We all have a pretty firm understanding as to how important of a roll nutrition plays in our strength and physique goals.
We know that if we don’t eat enough, we can’t grow. We know that if we eat too little, our performance in the gym sucks.
We also know that we need enough protein in our diets. We understand that fats are critical for our hormone balance. And we know that carbs help us train better.
I am sure we can all agree, right?
But here is where the problem lies.
We see all of this information from different experts whom all contradict each other. One preaches low carbs, while the other preaches low fat. One tells you that we don’t need carbs and that their bad, while the other says we should cycle them. One guy says we need extremely high protein, the other says low protein is enough.
What makes matters worse is that they each have a fairly good argument for their approach.
If we want weight loss, any of these approaches will work just fine. Whether you choose to put your body into a caloric deficit by limiting carbs, fats, or calories as a whole, you’ll lose weight.
If we want to gain weight, any of these approaches will work just fine as well. Whether you choose to put your body into a positive energy balance by increasing your carbs, fats, or calories as a whole, you’ll gain weight.
But weight loss isn’t the goal…
And weight gain isn’t the goal…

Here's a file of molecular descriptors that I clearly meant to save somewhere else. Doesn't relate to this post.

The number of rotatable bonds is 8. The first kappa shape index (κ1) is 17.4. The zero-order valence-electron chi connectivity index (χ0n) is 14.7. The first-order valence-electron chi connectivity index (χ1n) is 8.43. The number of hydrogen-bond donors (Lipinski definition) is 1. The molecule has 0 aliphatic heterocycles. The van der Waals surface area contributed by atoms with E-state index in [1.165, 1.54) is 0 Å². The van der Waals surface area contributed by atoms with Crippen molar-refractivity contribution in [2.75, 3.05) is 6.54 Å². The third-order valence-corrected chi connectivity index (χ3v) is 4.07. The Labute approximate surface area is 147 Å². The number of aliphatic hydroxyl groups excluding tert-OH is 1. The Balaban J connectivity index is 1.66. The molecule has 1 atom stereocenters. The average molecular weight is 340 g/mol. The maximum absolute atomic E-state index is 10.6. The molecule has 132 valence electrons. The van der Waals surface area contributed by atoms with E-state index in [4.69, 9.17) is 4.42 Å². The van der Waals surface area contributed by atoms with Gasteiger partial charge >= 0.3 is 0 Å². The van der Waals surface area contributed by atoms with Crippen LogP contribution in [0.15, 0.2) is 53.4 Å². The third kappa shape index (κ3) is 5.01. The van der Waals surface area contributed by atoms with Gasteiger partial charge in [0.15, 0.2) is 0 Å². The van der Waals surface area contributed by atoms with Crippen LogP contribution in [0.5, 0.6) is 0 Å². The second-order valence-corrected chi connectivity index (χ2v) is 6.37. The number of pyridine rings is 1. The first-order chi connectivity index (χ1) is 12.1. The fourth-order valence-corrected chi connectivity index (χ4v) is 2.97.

The goal is to build muscle and/or burn fat.
So when it comes to body composition – Muscle:Fat Lost or Gained – We have to become a bit more strategic.
This is when macronutrient distribution comes into play.
But this article is not about how many fats, proteins, and carbs you should consume. If you’re looking for that, read this: How to Calculate Macros for Mass Building
This article is about WHY…
Why do we need protein?
Why do we need fats?
And why do we need carbs?
The Importance of Protein
75% of your muscle is water and about 24% is protein. The other 1% is glycogen, fat, and salt.
Protein makes up about 20% of your body’s mass.
Despite that, the average person (people who are not active), they can “survive” with very little protein due to a survival mechanism we inherited from our ancestors. This mechanism allows us to recycle broken down protein. So although you will die if you don’t consume protein, you can easily survive with very little amounts.
But this doesn’t matter to you…
The reason is because you’re kicking ass in the gym pretty frequently. Therefor you’re breaking down a shitload of protein (in comparison to the person whom is sedentary).
And if the goal is to create new muscle tissue at an even higher rate than you are breaking it down, then that requires more protein.
The Best Protein Sources
Different foods have different combinations of 20 different amino acids. Fact is, some combinations are more potent than others. 9 of the 20 are considered essential because our body does not create them (thus we must consume them). Out of those 9, 3 are considered branched chain amino acids (BCAA). Out of those 3, 1 is the most powerful and most important nutrient for building muscle. Leucine.
Protein Sources High in Leucine